The Outsiders is ostensibly about the animosity that exists between the greasers and the Socs. Almost all of the major incidents in the novel, minus the church fire, are altercations between the two rival groups. Superficially, the novel is a story of rich versus poor with Ponyboy and his friends positioned as the protagonists and the Socs as the antagonists. However, on closer inspection, the major conflict of the story is not necessarily that of the greasers versus the Socs. Rather the major conflict is how the greasers and the Socs resist or respond to the social and economic elements that keep their groups separate. It is social and economic factors that stereotype the members of the groups, stripping them of their individuality and, arguably, their humanity. The novel ultimately explores how greasers and Socs choose to transcend these stereotypes and reclaim their individuality. 

The chain of violent confrontations between the greasers and Socs is set off when Bob Sheldon and his friends attack Johnny and leave him for dead. Though seen only in flashback, it functions as the inciting incident in the novel. Johnny is so traumatized by this beating that he starts carrying a knife, one we know he will use later to kill Bob Sheldon. Though Bob seems to be a violent bully who enjoys beating up greasers, we learn from Cherry and Randy that Bob is also smart and a loyal friend. His actions are a way of trying to attract attention from the adults around him who provide him with material goods but no real affection or moral guidance. Because Bob looks a certain way and wears the right kind of clothes, the police, his parents, and his teachers assume he knows right from wrong. Bob’s high social and economic statuses make him inconsequential in the eyes of adult society. Bullying and beating greasers is thus a way of making himself visible—even if it is violent and morally wrong. 

Johnny’s killing of Bob, part of the rising action of the story, is Johnny’s way of reclaiming his own humanity. His beating by Bob and his friends reduced Johnny to a victim in the eyes of himself and his friends. When he stabs Bob in defense of Ponyboy, he is simultaneously fulfilling the expectations society has of him while also taking back his dignity and humanity. Johnny knows killing Bob is wrong, he recognizes it is what society assumes he will do, but to Johnny, there is no other path to take. The police were not coming to the greasers’ rescue, and the Socs were not going to stop. Johnny recognizes the social forces working against him and takes the only action available to him at the time. He and Ponyboy flee to the church in Windrixville because they have been conditioned to think the police would never believe a greaser would kill a Soc in self-defense.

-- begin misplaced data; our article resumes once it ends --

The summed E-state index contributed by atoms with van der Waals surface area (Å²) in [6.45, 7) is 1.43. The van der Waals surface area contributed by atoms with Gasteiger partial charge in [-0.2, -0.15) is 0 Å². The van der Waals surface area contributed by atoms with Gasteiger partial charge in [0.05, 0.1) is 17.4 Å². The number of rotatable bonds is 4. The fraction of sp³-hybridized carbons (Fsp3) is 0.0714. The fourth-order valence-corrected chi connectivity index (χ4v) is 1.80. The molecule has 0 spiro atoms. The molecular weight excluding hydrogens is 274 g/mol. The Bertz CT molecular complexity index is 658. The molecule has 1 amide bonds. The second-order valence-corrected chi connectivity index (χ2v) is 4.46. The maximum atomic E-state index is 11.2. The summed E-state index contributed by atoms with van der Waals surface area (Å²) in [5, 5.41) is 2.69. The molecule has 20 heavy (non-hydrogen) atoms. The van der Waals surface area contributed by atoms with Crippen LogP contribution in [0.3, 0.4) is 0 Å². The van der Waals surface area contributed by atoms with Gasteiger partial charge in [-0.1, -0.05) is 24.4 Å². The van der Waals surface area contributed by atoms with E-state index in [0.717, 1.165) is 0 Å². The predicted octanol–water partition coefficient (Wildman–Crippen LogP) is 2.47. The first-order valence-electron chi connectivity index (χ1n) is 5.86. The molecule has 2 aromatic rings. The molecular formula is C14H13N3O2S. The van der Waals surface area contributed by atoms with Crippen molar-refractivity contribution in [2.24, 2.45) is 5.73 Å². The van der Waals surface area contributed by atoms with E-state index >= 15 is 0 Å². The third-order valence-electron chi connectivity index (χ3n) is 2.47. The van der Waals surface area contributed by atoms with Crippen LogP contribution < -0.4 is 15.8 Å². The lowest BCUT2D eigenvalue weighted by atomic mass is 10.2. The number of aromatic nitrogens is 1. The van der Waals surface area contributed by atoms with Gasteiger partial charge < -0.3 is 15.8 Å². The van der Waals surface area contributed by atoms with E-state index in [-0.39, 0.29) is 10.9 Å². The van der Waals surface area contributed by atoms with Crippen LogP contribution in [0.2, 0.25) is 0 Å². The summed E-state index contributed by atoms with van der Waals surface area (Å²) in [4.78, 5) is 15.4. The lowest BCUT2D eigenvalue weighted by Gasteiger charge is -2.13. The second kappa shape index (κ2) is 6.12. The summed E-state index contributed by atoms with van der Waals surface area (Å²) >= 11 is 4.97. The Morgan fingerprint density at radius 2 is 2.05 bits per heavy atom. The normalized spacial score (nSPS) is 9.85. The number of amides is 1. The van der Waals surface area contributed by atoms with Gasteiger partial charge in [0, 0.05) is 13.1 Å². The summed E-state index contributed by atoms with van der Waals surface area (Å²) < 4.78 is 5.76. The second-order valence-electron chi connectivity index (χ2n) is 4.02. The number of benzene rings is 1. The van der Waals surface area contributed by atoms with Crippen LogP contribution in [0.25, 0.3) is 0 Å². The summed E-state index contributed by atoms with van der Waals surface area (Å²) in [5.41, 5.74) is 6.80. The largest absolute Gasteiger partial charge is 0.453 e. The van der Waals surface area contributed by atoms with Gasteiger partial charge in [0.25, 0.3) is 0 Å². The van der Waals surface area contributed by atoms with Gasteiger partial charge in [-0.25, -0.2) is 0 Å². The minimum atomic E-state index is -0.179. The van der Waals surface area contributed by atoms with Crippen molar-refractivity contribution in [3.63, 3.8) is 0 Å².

Johnny’s death is the climax of the, story and it is particularly poignant because he had finally transcended the labels applied to him by society. When Johnny made the choice to follow Ponyboy into the fire and rescue the children, he did so as Johnny the human and not Johnny the greaser. He followed his instincts and behaved heroically and selflessly, but he was rewarded only too late by a change in social status. In his posthumous letter to Ponyboy, Johnny urges him to not, “...be so bugged over being a greaser. You still have a lot of time to make yourself be what you want.” Johnny realizes too late that he is able to be more than one thing and that there are ways to move beyond the social constructs that define his life. He died a hero and a greaser, a duality the police and teachers and adults would not have thought possible at the beginning of the novel. 

The falling action of the novel shows Ponyboy putting himself mentally and physically back together. Ponyboy reconfigures himself as simply a boy rather than a greaser. When Ponyboy decides to write his story, he is deciding to reveal the individuality and humanity of the Socs and the greasers. And Ponyboy is not the only one who chooses to resist the antagonistic social and economic forces that seek to define individuals. Randy, a Soc, decides to not fight in the rumble, and Cherry testifies on behalf of Johnny and Ponyboy, saying they were acting in self-defense when Bob was stabbed. Greasers and Socs come to the same conclusion that they can relate to one another as individuals who have their own dreams and talents. The social and economic forces that separated the two groups are minimized when greasers and Socs begin to relate to one another as individuals rather than as representatives of wealth or poverty. 

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